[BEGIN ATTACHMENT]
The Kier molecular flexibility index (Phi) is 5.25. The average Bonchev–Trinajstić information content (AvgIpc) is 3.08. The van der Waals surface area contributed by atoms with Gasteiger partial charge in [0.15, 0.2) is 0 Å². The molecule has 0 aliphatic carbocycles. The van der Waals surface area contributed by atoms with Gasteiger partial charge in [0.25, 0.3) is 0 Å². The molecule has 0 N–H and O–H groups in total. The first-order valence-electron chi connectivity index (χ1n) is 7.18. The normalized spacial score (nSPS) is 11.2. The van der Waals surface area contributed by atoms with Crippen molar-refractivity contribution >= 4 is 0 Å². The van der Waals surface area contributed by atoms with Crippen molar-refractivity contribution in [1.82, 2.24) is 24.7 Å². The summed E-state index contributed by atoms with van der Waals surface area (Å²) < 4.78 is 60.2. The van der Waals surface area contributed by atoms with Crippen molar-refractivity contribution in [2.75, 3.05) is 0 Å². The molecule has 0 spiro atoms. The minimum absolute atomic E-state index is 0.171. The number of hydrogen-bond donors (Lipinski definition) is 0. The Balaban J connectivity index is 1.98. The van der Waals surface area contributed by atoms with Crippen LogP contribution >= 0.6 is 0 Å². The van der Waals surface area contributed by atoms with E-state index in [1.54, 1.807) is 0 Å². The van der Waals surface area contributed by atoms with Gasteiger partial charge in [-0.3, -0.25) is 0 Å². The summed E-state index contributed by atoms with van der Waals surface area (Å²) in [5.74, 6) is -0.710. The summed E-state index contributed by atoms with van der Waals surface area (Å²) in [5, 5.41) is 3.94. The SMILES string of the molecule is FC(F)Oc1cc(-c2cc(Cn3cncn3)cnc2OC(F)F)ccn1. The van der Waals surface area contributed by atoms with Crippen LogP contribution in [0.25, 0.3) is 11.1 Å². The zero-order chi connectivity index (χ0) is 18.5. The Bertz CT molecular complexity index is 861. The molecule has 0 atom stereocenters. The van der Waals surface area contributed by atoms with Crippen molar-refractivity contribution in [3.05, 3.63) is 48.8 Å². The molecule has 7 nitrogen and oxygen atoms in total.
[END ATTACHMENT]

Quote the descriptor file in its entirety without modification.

The Kier molecular flexibility index (Phi) is 5.25. The average Bonchev–Trinajstić information content (AvgIpc) is 3.08. The van der Waals surface area contributed by atoms with Gasteiger partial charge in [0.15, 0.2) is 0 Å². The molecule has 0 aliphatic carbocycles. The van der Waals surface area contributed by atoms with Gasteiger partial charge in [0.25, 0.3) is 0 Å². The molecule has 0 N–H and O–H groups in total. The first-order valence-electron chi connectivity index (χ1n) is 7.18. The normalized spacial score (nSPS) is 11.2. The van der Waals surface area contributed by atoms with Crippen molar-refractivity contribution >= 4 is 0 Å². The van der Waals surface area contributed by atoms with Crippen molar-refractivity contribution in [1.82, 2.24) is 24.7 Å². The summed E-state index contributed by atoms with van der Waals surface area (Å²) < 4.78 is 60.2. The van der Waals surface area contributed by atoms with Crippen molar-refractivity contribution in [2.75, 3.05) is 0 Å². The molecule has 0 spiro atoms. The minimum absolute atomic E-state index is 0.171. The number of hydrogen-bond donors (Lipinski definition) is 0. The Balaban J connectivity index is 1.98. The van der Waals surface area contributed by atoms with Crippen LogP contribution >= 0.6 is 0 Å². The van der Waals surface area contributed by atoms with E-state index in [1.54, 1.807) is 0 Å². The van der Waals surface area contributed by atoms with Gasteiger partial charge in [-0.3, -0.25) is 0 Å². The summed E-state index contributed by atoms with van der Waals surface area (Å²) in [5.74, 6) is -0.710. The summed E-state index contributed by atoms with van der Waals surface area (Å²) in [5, 5.41) is 3.94. The SMILES string of the molecule is FC(F)Oc1cc(-c2cc(Cn3cncn3)cnc2OC(F)F)ccn1. The van der Waals surface area contributed by atoms with Crippen LogP contribution in [0.25, 0.3) is 11.1 Å². The zero-order chi connectivity index (χ0) is 18.5. The Bertz CT molecular complexity index is 861. The molecule has 0 atom stereocenters. The van der Waals surface area contributed by atoms with Crippen molar-refractivity contribution in [3.05, 3.63) is 48.8 Å². The molecule has 7 nitrogen and oxygen atoms in total.